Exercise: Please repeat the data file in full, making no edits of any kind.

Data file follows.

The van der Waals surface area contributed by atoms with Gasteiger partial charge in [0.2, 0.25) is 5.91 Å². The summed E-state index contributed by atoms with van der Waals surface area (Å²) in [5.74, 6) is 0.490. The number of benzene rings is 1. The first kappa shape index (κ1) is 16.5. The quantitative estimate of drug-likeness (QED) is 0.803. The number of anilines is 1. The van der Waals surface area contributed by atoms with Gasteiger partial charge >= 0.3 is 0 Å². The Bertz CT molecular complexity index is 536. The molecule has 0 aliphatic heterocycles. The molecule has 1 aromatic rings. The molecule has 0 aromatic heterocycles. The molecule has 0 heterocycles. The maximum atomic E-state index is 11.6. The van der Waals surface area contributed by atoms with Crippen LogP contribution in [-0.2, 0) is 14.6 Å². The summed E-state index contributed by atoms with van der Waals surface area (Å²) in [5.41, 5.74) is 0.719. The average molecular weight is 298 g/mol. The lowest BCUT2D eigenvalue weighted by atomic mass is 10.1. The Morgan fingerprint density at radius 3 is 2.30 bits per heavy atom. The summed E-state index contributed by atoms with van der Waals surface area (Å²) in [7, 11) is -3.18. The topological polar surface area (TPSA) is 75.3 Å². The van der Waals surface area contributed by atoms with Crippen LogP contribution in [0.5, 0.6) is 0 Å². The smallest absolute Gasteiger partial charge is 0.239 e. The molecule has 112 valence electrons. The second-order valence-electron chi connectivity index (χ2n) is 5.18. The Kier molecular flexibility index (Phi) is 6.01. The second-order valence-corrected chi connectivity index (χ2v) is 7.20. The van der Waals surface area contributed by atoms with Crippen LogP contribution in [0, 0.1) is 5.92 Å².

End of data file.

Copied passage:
The van der Waals surface area contributed by atoms with Gasteiger partial charge in [0.2, 0.25) is 5.91 Å². The summed E-state index contributed by atoms with van der Waals surface area (Å²) in [5.74, 6) is 0.490. The number of benzene rings is 1. The first kappa shape index (κ1) is 16.5. The quantitative estimate of drug-likeness (QED) is 0.803. The number of anilines is 1. The van der Waals surface area contributed by atoms with Gasteiger partial charge >= 0.3 is 0 Å². The Bertz CT molecular complexity index is 536. The molecule has 0 aliphatic heterocycles. The molecule has 1 aromatic rings. The molecule has 0 aromatic heterocycles. The molecule has 0 heterocycles. The maximum atomic E-state index is 11.6. The van der Waals surface area contributed by atoms with Crippen LogP contribution in [-0.2, 0) is 14.6 Å². The summed E-state index contributed by atoms with van der Waals surface area (Å²) in [5.41, 5.74) is 0.719. The average molecular weight is 298 g/mol. The lowest BCUT2D eigenvalue weighted by atomic mass is 10.1. The Morgan fingerprint density at radius 3 is 2.30 bits per heavy atom. The summed E-state index contributed by atoms with van der Waals surface area (Å²) in [7, 11) is -3.18. The topological polar surface area (TPSA) is 75.3 Å². The van der Waals surface area contributed by atoms with Crippen LogP contribution in [0.5, 0.6) is 0 Å². The smallest absolute Gasteiger partial charge is 0.239 e. The molecule has 112 valence electrons. The second-order valence-electron chi connectivity index (χ2n) is 5.18. The Kier molecular flexibility index (Phi) is 6.01. The second-order valence-corrected chi connectivity index (χ2v) is 7.20. The van der Waals surface area contributed by atoms with Crippen LogP contribution in [0, 0.1) is 5.92 Å².